Third, medications for the secondary prevention of IHD are generally recommended to continue indefinitely. Their use may be challenging for any patient who is already receiving multiple drugs or if a patient had been taken off of a drug due to side effects. It can be particularly challenging for patients with dementia or their caregivers to have prescriptions filled and to take medications as instructed.
Fourth, although physicians are more reluctant to stop prescribing a medication than they are to not prescribe it in the first place, guideline-recommended medications could ethically be withdrawn if necessary (e.g., if the patient were using the drug erratically) . Nevertheless, some physicians may not feel comfortable stopping medications, either because of the risk of adverse events or because they believe that stopping the drugs might be seen as a sign of “giving up” or contradicting earlier advice. In a follow-up study using the same dataset, we will investigate the relationship of the timing of onset of both dementia and IHD to measure if those who develop IHD prior to dementia are more likely to use these medications compared to those who develop IHD after dementia.
Fifth, the data used for this study are from 1989 to 1998, and use of these medications in current practice is higher. Also, we did not include use of angiotensin receptor blockers which have been shown in recent studies to reduce the risk of dementia . Nonetheless, the objective of this study was to determine differences in use between those with and without dementia, not rates of use per se. Although the data used in these analyses are from 1989 to 1998, we believe our findings are relevant given the evidence regarding the aggressive treatment of CVD and a possible delay or reduction in the risk of developing dementia. Additionally, we believe our findings are valid because differences in the treatment and management of comorbidities among older adults with dementia persist and continue to be reported in the literature [31, 32] despite greater overall health care utilization for older adults with dementia. It would be important for future research to assess the magnitude and consequences of these disparities, as well as the source, and whether differences are a reflection of differences in patient goals of care or possible provider biases.
In summary, the dementia status of patients is associated with less use of drugs for secondary prevention of IHD. Further studies are needed to determine why this is true for these particular drugs and whether it is true for other prescription drugs. Additionally, future studies investigating prescription patterns and subsequent patient adherence as a function of cognitive status could inform sources of the disparity. This line of inquiry could prove valuable for heightening physicians’ awareness of their patients’ cognitive status and its role in the overall management of their health. Our study also provides preliminary information for efforts to develop interventions to improve how physicians present information about treatment options and outcomes to patients with dementia and other comorbidities. Based on our findings, we believe it is important that future studies investigate sources of variation in the use of medications and the possible factors that influence medical decision making for patients with dementia.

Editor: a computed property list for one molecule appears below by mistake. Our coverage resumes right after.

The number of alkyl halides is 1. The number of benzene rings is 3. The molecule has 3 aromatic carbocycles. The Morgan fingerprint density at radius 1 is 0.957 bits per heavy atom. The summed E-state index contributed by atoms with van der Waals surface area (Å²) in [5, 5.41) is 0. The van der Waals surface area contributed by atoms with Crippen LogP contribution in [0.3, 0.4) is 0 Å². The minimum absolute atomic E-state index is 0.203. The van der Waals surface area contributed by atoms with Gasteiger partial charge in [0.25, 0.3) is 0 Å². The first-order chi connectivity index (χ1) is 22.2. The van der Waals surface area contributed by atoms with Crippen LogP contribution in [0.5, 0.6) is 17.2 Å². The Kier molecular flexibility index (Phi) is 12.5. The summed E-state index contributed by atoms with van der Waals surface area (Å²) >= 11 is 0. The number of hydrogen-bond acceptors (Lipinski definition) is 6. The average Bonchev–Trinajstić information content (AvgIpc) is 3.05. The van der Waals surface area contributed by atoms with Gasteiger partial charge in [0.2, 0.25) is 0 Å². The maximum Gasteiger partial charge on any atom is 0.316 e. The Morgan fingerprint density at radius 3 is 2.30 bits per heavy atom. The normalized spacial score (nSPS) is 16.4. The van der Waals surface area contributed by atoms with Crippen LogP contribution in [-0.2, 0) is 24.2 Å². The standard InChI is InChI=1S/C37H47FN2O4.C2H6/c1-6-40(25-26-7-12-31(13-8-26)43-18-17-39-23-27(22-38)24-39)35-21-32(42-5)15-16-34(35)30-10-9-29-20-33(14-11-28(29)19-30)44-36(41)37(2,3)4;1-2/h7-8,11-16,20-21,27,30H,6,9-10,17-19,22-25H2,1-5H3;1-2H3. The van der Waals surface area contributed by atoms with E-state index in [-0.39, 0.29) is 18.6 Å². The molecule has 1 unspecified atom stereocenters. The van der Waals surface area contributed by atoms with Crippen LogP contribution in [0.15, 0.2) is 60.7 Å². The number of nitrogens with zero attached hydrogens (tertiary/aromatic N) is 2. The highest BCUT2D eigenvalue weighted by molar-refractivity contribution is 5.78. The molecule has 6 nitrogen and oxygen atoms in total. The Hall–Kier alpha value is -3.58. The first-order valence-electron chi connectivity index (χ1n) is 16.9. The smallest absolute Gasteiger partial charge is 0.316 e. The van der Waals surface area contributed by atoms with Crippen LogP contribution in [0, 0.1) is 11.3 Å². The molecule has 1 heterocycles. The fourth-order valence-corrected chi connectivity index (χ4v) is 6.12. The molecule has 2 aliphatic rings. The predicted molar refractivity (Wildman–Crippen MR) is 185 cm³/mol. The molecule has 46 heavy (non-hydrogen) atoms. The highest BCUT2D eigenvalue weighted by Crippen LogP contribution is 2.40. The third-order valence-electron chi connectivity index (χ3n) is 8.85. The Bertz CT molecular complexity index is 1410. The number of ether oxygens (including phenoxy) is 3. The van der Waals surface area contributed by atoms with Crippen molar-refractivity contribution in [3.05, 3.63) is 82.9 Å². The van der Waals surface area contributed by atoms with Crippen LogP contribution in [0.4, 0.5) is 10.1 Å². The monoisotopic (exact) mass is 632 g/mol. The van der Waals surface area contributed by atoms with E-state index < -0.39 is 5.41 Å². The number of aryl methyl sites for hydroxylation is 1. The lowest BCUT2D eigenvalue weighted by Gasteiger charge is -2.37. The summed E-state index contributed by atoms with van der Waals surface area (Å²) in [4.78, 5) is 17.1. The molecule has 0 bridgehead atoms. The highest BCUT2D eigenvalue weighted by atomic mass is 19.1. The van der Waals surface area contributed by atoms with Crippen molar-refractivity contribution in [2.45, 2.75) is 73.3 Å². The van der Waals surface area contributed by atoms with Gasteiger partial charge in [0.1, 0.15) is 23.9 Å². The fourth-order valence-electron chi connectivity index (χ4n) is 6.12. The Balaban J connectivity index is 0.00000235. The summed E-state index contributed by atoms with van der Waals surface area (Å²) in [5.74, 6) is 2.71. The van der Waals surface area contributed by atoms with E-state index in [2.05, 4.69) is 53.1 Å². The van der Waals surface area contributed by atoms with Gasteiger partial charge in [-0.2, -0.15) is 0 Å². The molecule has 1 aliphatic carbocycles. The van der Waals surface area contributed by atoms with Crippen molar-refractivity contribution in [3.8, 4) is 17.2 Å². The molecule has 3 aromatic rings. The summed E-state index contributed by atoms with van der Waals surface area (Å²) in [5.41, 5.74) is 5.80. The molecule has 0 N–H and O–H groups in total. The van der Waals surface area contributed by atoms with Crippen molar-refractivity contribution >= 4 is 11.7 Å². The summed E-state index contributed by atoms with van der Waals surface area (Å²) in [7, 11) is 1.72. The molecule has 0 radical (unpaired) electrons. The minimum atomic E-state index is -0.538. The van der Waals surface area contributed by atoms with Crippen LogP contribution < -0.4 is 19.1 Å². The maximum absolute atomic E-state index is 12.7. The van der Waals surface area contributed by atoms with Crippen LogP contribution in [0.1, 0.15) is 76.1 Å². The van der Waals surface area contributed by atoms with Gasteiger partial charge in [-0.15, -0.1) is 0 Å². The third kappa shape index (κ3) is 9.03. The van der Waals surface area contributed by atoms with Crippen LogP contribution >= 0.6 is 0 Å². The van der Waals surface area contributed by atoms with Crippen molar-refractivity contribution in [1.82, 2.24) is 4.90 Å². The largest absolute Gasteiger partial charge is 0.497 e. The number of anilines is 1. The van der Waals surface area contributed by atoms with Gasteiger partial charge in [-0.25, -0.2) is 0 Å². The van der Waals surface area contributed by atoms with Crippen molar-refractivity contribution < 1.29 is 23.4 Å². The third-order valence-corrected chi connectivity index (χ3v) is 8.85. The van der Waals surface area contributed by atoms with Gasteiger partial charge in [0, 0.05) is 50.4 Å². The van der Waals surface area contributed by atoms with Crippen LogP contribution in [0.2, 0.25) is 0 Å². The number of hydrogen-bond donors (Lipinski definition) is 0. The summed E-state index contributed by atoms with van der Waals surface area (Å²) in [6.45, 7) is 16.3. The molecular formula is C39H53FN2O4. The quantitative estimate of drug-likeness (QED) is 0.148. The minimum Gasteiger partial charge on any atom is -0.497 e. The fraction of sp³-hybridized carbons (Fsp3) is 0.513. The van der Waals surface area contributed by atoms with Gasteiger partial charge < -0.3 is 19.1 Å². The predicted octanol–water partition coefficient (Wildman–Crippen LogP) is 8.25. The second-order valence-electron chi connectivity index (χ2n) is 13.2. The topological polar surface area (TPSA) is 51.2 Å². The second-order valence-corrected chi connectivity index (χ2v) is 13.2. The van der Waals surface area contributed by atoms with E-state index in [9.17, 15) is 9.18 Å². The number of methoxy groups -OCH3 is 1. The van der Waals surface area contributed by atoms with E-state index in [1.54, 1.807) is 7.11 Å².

Conflict of Interests
Nicole Fowler, Amber Barnato, Howard Degenholtz, Angela Curcio, James Becker, Lewis Kuller, and Oscar Lopez declare that they have no conflict of interests.
All authors were responsible for the study concept, design, acquisition of data, analysis and interpretation of data, and preparation of the paper.
The research reported in this paper was supported by contracts HHSN268201200036C, N01-HC-85239, N01-HC-85079 through N01-HC-85086, N01-HC-35129, N01 HC-15103, N01 HC-55222, N01-HC-75150, N01-HC-45133, and Grant HL080295 from the National Heart, Lung, and Blood Institute (NHLBI), with additional contribution from the National Institute of Neurological Disorders and Stroke (NINDS). Additional support was provided through AG-023629, AG-15928, AG-20098, and AG-027058 from the National Institute on Aging (NIA). A full list of principal CHS investigators and institutions can be found at http://www.chs-nhlbi.org/pi.htm. This work was also supported in part by a Comparative Effectiveness Career Development Award (K12HS019461-01) to Dr. Fowler from the Agency for Healthcare Research and Quality.